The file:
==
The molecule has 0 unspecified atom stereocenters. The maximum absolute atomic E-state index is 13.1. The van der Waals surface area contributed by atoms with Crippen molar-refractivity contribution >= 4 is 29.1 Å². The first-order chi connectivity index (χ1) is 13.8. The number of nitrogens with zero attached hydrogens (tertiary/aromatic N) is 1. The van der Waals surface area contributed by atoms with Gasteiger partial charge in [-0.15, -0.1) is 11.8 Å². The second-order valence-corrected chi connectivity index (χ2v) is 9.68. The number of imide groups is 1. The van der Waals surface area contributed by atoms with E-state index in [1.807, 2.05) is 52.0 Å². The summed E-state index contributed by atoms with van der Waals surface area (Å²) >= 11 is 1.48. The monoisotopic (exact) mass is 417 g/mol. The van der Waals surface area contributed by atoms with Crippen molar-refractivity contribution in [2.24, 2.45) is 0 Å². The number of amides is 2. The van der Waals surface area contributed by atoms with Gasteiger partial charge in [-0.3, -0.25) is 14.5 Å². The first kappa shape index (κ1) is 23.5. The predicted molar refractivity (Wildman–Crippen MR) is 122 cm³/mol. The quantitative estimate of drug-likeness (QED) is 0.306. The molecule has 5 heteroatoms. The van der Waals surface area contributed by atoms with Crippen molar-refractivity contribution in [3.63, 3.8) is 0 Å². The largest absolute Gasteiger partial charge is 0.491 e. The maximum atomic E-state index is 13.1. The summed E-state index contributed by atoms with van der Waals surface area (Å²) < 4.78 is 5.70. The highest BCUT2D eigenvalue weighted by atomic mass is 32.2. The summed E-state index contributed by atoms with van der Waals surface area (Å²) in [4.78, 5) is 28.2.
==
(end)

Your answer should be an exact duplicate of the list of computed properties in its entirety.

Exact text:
The molecule has 0 unspecified atom stereocenters. The maximum absolute atomic E-state index is 13.1. The van der Waals surface area contributed by atoms with Crippen molar-refractivity contribution >= 4 is 29.1 Å². The first-order chi connectivity index (χ1) is 13.8. The number of nitrogens with zero attached hydrogens (tertiary/aromatic N) is 1. The van der Waals surface area contributed by atoms with Gasteiger partial charge in [-0.15, -0.1) is 11.8 Å². The second-order valence-corrected chi connectivity index (χ2v) is 9.68. The number of imide groups is 1. The van der Waals surface area contributed by atoms with E-state index in [1.807, 2.05) is 52.0 Å². The summed E-state index contributed by atoms with van der Waals surface area (Å²) >= 11 is 1.48. The monoisotopic (exact) mass is 417 g/mol. The van der Waals surface area contributed by atoms with Crippen molar-refractivity contribution in [2.24, 2.45) is 0 Å². The number of amides is 2. The van der Waals surface area contributed by atoms with Gasteiger partial charge in [-0.3, -0.25) is 14.5 Å². The first kappa shape index (κ1) is 23.5. The predicted molar refractivity (Wildman–Crippen MR) is 122 cm³/mol. The quantitative estimate of drug-likeness (QED) is 0.306. The molecule has 5 heteroatoms. The van der Waals surface area contributed by atoms with Crippen molar-refractivity contribution in [3.63, 3.8) is 0 Å². The largest absolute Gasteiger partial charge is 0.491 e. The maximum atomic E-state index is 13.1. The summed E-state index contributed by atoms with van der Waals surface area (Å²) < 4.78 is 5.70. The highest BCUT2D eigenvalue weighted by atomic mass is 32.2. The summed E-state index contributed by atoms with van der Waals surface area (Å²) in [4.78, 5) is 28.2.